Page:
After years of speculation, the Times of India is now reporting that Netflix, Inc. (NASDAQ:NFLX) will set up operations in India. Though the move won’t happen until 2016, the news has stirred TV providers and other streaming companies to brace for the storm.
India has a seemingly huge upside, especially considering the fact that the country does not have many online entertainment outlets that are legal. Even though there are easy ways around the lack of streaming options, they are not going to better than a reliable legal one.
But while no competition and a huge market seem like the perfect conditions for insertion, there are actually many roadblocks to Netflix being successful in India, and what has kept them from doing so for the last couple of years.
The biggest reason for the lack of uptake for Netflix has been costly and complicated licensing. In order for US shows to be viewed in India, there has to be a complicated process of each show selling its rights to a TV channel within India. And once that is done, the provider cannot broadcast it outside the country. It would be easier if a multinational network allowed the show to be streamed in India, but US companies have a license only to stream within the US. Netflix would have to purchase new licensing for all US shows which could not be used in any other country.
Another obstacle for Netflix is internet speed. India’s internet is developing quickly yet it is not at the level to run streaming services with ease. Further, only 20% of the population uses the internet, limiting the market and the product’s penetration. Netflix’s service will not be as fast and not many people will know about it, a problem when the goal is to make a foothold in the country.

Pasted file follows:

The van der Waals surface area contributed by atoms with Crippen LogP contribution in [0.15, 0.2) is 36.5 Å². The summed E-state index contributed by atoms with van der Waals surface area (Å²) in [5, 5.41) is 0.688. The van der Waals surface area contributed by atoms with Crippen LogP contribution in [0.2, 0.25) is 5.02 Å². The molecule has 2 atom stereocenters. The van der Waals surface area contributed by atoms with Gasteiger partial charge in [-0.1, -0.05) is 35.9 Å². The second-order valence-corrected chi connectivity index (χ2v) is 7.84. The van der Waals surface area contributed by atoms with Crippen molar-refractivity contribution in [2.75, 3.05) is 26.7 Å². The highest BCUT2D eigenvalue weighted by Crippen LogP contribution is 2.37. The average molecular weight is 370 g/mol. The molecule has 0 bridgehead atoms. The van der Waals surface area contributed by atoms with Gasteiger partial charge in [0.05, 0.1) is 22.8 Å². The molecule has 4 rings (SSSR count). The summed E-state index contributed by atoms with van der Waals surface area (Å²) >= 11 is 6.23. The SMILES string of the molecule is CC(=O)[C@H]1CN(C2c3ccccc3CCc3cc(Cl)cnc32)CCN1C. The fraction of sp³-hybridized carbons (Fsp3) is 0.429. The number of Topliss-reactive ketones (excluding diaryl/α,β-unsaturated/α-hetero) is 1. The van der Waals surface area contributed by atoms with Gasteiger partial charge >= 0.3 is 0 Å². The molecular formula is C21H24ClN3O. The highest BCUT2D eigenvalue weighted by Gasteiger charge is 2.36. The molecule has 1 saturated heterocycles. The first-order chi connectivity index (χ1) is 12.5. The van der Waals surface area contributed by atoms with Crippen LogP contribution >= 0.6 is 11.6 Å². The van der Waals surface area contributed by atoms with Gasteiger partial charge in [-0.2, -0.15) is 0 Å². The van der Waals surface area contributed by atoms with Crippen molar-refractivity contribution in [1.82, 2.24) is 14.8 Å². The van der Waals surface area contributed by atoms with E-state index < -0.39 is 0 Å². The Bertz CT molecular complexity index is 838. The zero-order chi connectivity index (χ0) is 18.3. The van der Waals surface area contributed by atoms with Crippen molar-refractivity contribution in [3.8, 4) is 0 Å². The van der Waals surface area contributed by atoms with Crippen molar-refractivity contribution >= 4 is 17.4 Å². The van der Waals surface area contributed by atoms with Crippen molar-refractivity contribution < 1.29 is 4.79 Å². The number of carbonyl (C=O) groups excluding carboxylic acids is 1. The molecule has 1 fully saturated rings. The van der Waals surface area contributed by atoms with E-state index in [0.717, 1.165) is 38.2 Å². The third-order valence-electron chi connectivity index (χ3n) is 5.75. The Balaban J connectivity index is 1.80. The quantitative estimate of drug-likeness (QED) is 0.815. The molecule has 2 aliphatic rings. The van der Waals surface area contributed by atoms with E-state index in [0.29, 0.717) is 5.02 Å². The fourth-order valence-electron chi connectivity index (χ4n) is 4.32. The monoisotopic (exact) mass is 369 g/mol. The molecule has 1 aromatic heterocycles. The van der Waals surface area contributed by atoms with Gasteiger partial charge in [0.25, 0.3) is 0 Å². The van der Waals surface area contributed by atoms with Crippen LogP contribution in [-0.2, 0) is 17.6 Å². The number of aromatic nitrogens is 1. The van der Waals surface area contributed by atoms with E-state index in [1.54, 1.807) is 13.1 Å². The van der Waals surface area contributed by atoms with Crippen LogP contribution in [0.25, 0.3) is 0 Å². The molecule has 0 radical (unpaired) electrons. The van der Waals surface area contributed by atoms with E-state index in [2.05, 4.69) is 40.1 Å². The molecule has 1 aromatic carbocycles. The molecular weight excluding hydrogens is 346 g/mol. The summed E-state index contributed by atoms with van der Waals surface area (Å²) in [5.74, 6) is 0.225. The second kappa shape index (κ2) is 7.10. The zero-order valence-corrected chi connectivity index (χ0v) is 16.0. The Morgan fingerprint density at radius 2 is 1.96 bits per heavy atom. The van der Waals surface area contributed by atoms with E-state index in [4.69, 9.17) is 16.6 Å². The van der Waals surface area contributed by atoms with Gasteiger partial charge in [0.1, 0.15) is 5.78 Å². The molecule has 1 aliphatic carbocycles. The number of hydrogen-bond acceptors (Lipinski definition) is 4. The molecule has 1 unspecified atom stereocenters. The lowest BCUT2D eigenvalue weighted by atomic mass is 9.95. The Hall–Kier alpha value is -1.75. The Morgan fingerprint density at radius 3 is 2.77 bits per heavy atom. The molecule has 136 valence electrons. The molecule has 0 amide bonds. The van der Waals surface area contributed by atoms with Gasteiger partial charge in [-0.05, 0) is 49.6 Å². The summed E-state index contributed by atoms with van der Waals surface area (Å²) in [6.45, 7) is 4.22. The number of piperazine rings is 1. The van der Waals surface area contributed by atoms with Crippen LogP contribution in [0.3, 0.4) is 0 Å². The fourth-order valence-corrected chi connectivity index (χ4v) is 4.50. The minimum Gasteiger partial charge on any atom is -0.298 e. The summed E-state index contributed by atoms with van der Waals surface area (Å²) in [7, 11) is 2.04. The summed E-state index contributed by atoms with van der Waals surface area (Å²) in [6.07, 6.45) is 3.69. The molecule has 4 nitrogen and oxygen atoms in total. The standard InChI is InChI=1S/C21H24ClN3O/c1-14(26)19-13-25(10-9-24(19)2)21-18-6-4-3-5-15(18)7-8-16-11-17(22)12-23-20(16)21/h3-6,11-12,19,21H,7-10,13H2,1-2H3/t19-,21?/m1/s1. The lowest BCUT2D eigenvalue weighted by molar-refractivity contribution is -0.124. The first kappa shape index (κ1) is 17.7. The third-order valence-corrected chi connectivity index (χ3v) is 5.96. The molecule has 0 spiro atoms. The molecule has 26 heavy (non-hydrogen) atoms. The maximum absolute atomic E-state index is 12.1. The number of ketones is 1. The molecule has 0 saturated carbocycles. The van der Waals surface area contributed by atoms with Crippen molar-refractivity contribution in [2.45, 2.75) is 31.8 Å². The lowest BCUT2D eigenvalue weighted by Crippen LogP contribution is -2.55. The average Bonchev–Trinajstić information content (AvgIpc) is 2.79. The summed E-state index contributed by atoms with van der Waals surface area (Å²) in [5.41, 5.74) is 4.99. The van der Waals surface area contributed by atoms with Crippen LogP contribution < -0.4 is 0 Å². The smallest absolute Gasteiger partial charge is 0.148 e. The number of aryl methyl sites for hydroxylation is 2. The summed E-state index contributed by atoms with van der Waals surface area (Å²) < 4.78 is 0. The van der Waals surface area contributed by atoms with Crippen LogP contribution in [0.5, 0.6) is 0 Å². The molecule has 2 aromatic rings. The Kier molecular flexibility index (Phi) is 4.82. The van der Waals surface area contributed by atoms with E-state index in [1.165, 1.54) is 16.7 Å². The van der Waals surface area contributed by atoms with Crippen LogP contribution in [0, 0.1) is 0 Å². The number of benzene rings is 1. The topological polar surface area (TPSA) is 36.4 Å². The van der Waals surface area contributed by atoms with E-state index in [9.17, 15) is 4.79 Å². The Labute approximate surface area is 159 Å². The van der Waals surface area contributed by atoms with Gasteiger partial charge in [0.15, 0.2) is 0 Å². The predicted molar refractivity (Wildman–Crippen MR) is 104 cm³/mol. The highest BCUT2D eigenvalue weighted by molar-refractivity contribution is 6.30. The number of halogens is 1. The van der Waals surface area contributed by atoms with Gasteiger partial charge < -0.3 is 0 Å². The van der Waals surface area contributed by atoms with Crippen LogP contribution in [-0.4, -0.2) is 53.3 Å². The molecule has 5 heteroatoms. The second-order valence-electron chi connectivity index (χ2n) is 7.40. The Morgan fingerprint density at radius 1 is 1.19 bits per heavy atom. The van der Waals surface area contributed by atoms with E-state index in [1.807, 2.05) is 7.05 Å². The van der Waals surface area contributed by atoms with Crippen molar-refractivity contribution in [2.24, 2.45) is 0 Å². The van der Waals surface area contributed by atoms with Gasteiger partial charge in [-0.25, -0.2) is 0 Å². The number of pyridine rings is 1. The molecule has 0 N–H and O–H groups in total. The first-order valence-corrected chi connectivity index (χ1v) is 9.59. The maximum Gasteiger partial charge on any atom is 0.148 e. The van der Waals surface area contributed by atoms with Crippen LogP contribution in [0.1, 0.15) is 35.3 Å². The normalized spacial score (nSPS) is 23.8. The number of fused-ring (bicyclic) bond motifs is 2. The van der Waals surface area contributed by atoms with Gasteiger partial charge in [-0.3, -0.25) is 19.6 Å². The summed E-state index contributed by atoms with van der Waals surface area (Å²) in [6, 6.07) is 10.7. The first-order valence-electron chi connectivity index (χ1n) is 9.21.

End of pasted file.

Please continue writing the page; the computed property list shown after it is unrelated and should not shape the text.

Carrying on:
Lastly, many business people in India remember the dominating performance of Starbucks when it was introduced into India and don’t want another corporation seizing the market so quickly. Back then, everyone knew that Starbucks was coming yet no one reacted quickly enough. Many entertainment providers are starting diversify and make sure they are ready for Netflix, which will limit the upside for Netflix.
In the end, Netflix has a blue ocean market in India that remains to be profitable. The US is already saturated with streaming companies and will have limited growth potential for Netflix. India has its fair share of obstacles, but the amount of people, the growing internet infrastructure, and Netflix’s unique platform in India are pure potential.
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